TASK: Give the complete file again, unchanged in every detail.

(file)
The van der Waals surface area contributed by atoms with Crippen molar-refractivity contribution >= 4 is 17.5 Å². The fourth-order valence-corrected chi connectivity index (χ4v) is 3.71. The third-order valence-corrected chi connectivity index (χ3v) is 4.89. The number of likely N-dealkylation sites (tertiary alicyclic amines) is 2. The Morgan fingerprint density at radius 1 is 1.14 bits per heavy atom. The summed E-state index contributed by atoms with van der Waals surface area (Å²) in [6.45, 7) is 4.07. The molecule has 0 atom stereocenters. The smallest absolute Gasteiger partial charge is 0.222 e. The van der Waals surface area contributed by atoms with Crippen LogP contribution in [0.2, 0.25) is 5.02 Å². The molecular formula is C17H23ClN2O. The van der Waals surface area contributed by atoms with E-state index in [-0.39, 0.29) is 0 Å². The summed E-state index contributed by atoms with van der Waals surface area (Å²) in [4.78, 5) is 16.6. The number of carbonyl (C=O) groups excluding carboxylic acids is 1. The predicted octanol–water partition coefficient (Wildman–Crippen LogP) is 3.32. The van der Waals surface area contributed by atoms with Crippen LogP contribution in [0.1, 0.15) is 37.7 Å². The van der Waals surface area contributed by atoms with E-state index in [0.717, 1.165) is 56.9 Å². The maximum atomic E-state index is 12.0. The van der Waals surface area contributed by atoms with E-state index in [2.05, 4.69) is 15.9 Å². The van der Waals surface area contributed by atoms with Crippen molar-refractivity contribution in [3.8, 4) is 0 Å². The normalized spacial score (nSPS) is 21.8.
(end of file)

The van der Waals surface area contributed by atoms with Crippen molar-refractivity contribution >= 4 is 17.5 Å². The fourth-order valence-corrected chi connectivity index (χ4v) is 3.71. The third-order valence-corrected chi connectivity index (χ3v) is 4.89. The number of likely N-dealkylation sites (tertiary alicyclic amines) is 2. The Morgan fingerprint density at radius 1 is 1.14 bits per heavy atom. The summed E-state index contributed by atoms with van der Waals surface area (Å²) in [6.45, 7) is 4.07. The molecule has 0 atom stereocenters. The smallest absolute Gasteiger partial charge is 0.222 e. The van der Waals surface area contributed by atoms with Crippen LogP contribution in [0.2, 0.25) is 5.02 Å². The molecular formula is C17H23ClN2O. The van der Waals surface area contributed by atoms with E-state index in [-0.39, 0.29) is 0 Å². The summed E-state index contributed by atoms with van der Waals surface area (Å²) in [4.78, 5) is 16.6. The number of carbonyl (C=O) groups excluding carboxylic acids is 1. The predicted octanol–water partition coefficient (Wildman–Crippen LogP) is 3.32. The van der Waals surface area contributed by atoms with Crippen LogP contribution in [0.1, 0.15) is 37.7 Å². The van der Waals surface area contributed by atoms with E-state index in [0.717, 1.165) is 56.9 Å². The maximum atomic E-state index is 12.0. The van der Waals surface area contributed by atoms with E-state index in [2.05, 4.69) is 15.9 Å². The van der Waals surface area contributed by atoms with Crippen molar-refractivity contribution in [3.8, 4) is 0 Å². The normalized spacial score (nSPS) is 21.8.